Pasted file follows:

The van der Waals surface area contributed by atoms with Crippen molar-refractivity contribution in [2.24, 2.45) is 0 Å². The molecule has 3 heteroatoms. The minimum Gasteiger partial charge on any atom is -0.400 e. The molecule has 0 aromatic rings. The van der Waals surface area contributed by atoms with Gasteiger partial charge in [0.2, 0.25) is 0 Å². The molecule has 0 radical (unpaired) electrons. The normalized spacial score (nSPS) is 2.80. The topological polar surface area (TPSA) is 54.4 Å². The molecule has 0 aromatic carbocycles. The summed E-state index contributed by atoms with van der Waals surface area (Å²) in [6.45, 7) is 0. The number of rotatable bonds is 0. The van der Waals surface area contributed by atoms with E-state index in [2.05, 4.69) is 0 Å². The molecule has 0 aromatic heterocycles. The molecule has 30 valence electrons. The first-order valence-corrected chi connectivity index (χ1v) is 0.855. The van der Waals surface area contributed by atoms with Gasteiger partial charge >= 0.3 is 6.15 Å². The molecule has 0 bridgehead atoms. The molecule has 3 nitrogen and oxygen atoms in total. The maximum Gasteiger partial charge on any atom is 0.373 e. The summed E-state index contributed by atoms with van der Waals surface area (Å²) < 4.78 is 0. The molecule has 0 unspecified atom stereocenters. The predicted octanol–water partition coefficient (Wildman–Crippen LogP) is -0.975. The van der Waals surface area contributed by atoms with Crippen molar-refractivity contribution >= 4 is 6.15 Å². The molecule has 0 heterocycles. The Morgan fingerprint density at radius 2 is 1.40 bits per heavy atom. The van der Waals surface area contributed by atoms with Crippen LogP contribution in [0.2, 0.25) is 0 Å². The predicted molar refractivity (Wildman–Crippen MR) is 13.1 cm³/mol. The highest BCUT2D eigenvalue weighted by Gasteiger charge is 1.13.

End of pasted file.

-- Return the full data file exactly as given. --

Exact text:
The van der Waals surface area contributed by atoms with Crippen molar-refractivity contribution in [2.24, 2.45) is 0 Å². The molecule has 3 heteroatoms. The minimum Gasteiger partial charge on any atom is -0.400 e. The molecule has 0 aromatic rings. The van der Waals surface area contributed by atoms with Gasteiger partial charge in [0.2, 0.25) is 0 Å². The molecule has 0 radical (unpaired) electrons. The normalized spacial score (nSPS) is 2.80. The topological polar surface area (TPSA) is 54.4 Å². The molecule has 0 aromatic carbocycles. The summed E-state index contributed by atoms with van der Waals surface area (Å²) in [6.45, 7) is 0. The number of rotatable bonds is 0. The van der Waals surface area contributed by atoms with E-state index in [2.05, 4.69) is 0 Å². The molecule has 0 aromatic heterocycles. The molecule has 30 valence electrons. The first-order valence-corrected chi connectivity index (χ1v) is 0.855. The van der Waals surface area contributed by atoms with Gasteiger partial charge >= 0.3 is 6.15 Å². The molecule has 0 bridgehead atoms. The molecule has 3 nitrogen and oxygen atoms in total. The maximum Gasteiger partial charge on any atom is 0.373 e. The summed E-state index contributed by atoms with van der Waals surface area (Å²) < 4.78 is 0. The molecule has 0 unspecified atom stereocenters. The predicted octanol–water partition coefficient (Wildman–Crippen LogP) is -0.975. The van der Waals surface area contributed by atoms with Crippen molar-refractivity contribution >= 4 is 6.15 Å². The molecule has 0 heterocycles. The Morgan fingerprint density at radius 2 is 1.40 bits per heavy atom. The van der Waals surface area contributed by atoms with Crippen LogP contribution in [0.2, 0.25) is 0 Å². The predicted molar refractivity (Wildman–Crippen MR) is 13.1 cm³/mol. The highest BCUT2D eigenvalue weighted by Gasteiger charge is 1.13.